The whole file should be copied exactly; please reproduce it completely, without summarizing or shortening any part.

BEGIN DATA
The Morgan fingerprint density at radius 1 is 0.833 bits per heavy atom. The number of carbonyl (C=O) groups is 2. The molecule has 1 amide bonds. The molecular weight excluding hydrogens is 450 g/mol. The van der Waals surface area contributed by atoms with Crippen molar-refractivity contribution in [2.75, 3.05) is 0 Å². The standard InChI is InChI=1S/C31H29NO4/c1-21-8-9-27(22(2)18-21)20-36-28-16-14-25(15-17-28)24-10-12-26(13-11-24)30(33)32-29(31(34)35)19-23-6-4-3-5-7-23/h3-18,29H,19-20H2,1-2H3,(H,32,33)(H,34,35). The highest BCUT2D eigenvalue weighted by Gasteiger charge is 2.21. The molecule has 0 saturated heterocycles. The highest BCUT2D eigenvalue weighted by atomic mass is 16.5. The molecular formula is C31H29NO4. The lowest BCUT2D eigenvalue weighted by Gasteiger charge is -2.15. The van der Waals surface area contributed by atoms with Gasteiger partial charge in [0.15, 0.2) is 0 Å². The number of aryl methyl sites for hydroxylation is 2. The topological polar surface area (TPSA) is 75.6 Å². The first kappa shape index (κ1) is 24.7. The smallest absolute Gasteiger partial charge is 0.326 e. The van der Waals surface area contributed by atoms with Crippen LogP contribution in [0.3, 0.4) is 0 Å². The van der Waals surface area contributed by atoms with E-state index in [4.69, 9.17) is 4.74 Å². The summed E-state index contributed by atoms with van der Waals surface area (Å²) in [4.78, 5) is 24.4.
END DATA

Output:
The Morgan fingerprint density at radius 1 is 0.833 bits per heavy atom. The number of carbonyl (C=O) groups is 2. The molecule has 1 amide bonds. The molecular weight excluding hydrogens is 450 g/mol. The van der Waals surface area contributed by atoms with Crippen molar-refractivity contribution in [2.75, 3.05) is 0 Å². The standard InChI is InChI=1S/C31H29NO4/c1-21-8-9-27(22(2)18-21)20-36-28-16-14-25(15-17-28)24-10-12-26(13-11-24)30(33)32-29(31(34)35)19-23-6-4-3-5-7-23/h3-18,29H,19-20H2,1-2H3,(H,32,33)(H,34,35). The highest BCUT2D eigenvalue weighted by Gasteiger charge is 2.21. The molecule has 0 saturated heterocycles. The highest BCUT2D eigenvalue weighted by atomic mass is 16.5. The molecular formula is C31H29NO4. The lowest BCUT2D eigenvalue weighted by Gasteiger charge is -2.15. The van der Waals surface area contributed by atoms with Gasteiger partial charge in [0.15, 0.2) is 0 Å². The number of aryl methyl sites for hydroxylation is 2. The topological polar surface area (TPSA) is 75.6 Å². The first kappa shape index (κ1) is 24.7. The smallest absolute Gasteiger partial charge is 0.326 e. The van der Waals surface area contributed by atoms with Crippen LogP contribution in [0.3, 0.4) is 0 Å². The van der Waals surface area contributed by atoms with E-state index in [4.69, 9.17) is 4.74 Å². The summed E-state index contributed by atoms with van der Waals surface area (Å²) in [4.78, 5) is 24.4.